Cons: Unlike psychotherapy, which focuses on the underlying issues and helps provide tools and skills for managing and even overcoming symptoms, medication treats only the symptoms themselves. In many cases, after the medication is stopped, the symptoms return. Also, medication requires you to rely on something external to feel better. This can reinforce the dependency and helplessness that often accompany depression. These are two of the primary reasons why medication alone is generally not regarded as the best treatment for depression.
Another significant downside of medication is the side effects – some of which can be difficult to tolerate. Additionally, scientists don’t know the potential long-term effects of some of the newer medications. You always have to decide if the benefits outweigh the various costs.
There is often a lot of trial and error involved in finding the right medication, as well as the right dose. Every person responds differently, so this aspect can be very frustrating for many people who just want relief. And for some people, medication simply doesn’t work.
Hospitalization for Depression
Long gone are the days when people had the luxury of spending several weeks in a psychiatric hospital for the treatment of mild to severe depression. In recent years, inpatient stays rarely last for more than a few days except in the most severe cases.
Inpatient psychiatric treatment is usually necessary for individuals who are suicidal and at imminent risk of hurting themselves, or who are so depressed that they are unable to function. Depending on the situation, hospitalization may be involuntary.
Hospitalization provides intensive treatment which includes both psychotherapy (usually group and individual) and medication. Once stabilized, the patient is usually discharged and will continue treatment at an outpatient level.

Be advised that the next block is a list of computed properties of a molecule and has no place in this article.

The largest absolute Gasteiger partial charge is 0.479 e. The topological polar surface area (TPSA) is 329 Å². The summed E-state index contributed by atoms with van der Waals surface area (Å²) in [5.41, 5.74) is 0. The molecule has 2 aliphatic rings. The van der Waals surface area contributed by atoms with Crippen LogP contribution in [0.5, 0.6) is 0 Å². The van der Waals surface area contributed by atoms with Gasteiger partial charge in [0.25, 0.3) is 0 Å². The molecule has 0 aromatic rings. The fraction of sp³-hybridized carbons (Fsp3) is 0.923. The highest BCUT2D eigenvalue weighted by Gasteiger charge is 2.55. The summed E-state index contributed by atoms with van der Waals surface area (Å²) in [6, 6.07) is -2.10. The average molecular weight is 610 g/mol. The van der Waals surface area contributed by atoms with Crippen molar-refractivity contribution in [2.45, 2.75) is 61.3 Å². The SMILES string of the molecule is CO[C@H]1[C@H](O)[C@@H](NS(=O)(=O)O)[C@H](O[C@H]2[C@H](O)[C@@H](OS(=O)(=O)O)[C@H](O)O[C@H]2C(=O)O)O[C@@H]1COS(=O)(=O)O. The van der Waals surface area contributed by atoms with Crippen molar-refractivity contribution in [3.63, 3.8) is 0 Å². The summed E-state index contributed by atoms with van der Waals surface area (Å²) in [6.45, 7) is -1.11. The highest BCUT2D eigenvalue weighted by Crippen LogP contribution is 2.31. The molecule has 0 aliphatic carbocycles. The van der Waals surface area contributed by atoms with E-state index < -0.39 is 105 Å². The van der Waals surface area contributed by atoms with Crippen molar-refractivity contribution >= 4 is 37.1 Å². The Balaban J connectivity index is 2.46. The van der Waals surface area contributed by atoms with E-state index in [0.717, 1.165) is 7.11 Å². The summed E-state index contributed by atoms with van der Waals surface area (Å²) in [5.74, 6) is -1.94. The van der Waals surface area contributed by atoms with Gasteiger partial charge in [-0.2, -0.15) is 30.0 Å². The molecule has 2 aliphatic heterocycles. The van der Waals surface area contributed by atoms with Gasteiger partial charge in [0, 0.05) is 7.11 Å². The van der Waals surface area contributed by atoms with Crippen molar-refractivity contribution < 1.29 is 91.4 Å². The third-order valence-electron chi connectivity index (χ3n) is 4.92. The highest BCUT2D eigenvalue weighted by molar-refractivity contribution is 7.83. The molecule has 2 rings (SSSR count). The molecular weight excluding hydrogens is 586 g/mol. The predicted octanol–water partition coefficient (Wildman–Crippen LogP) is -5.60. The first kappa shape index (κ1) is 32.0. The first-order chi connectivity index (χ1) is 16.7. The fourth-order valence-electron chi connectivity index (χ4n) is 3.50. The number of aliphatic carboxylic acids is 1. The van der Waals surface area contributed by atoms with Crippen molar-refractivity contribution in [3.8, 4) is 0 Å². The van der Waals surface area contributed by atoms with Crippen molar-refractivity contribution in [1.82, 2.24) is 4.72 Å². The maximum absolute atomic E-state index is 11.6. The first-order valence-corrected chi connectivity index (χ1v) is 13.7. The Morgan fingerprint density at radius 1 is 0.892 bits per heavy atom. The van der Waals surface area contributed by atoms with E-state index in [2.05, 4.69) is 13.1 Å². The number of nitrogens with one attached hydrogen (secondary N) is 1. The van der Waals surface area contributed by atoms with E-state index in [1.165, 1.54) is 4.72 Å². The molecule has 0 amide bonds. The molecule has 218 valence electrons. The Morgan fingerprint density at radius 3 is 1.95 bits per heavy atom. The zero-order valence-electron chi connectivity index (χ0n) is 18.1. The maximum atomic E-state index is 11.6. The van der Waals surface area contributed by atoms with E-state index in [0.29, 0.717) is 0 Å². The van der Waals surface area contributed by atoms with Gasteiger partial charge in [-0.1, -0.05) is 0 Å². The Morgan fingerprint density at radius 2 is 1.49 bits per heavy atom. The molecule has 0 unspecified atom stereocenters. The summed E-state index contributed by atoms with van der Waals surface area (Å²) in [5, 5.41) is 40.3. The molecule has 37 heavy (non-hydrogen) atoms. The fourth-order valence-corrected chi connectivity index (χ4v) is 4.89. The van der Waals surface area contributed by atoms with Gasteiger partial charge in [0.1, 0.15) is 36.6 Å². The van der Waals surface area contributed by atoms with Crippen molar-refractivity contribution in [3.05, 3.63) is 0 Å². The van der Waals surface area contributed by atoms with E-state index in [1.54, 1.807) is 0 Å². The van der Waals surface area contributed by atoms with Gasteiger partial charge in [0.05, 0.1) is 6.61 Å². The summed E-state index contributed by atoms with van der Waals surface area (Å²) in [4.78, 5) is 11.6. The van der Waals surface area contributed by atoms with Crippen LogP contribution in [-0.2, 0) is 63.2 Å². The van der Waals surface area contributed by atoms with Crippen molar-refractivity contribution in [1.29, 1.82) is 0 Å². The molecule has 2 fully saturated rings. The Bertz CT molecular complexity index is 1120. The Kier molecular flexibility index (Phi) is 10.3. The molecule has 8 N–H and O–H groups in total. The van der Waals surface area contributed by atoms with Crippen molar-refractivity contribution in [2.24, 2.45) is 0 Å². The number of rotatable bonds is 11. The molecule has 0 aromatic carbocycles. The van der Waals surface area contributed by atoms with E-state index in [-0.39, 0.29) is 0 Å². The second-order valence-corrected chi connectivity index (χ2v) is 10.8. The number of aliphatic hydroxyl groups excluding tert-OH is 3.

Pros: Besides keeping a suicidal person safe, hospitalization also gives them a “break” from all the stress that is part of their day to day life. Sometimes just a few days of this type of respite is very beneficial. Also, over the course of a few days, patients participate in many group and individual therapy sessions. These can help jump start the process of getting better.
Cons: The cost of inpatient treatment is very high. For individuals without insurance, this can add another burden to an already challenging situation – sometimes making the depression worse in the long run. Involuntary hospitalization can also be quite traumatic, stigmatizing, and humiliating – three additional blows to someone who is already severely depressed.
Each of these three types of treatment – psychotherapy, medication, and hospitalization – can be very effective for depression. One of the biggest keys is your willingness to work with your treatment provider and stick with the treatment once you start.
Residential Treatment for Depression
A step down from hospitalization, residential treatment can take place in a much more comforting, less institutional setting. Some depression treatment programs offer small home-like environments with six to eight people in treatment at a time. Often these treatment programs will be gender-specific, that is, women-only treatment or men-only treatment.
If depression has not responded to outpatient treatment but the patient is not so severely depressed as to require hospitalization, this type of residential treatment can be a powerful way to work through obstacles and begin to develop strategies to live a fuller life. Many of these residential treatment programs for depression will offer specialized therapy such as equine-assisted psychotherapy. In cases where past abuse or trauma may be an underlying cause for depression, they may use neurofeedback or EMDR (eye movement desensitization and reprocessing).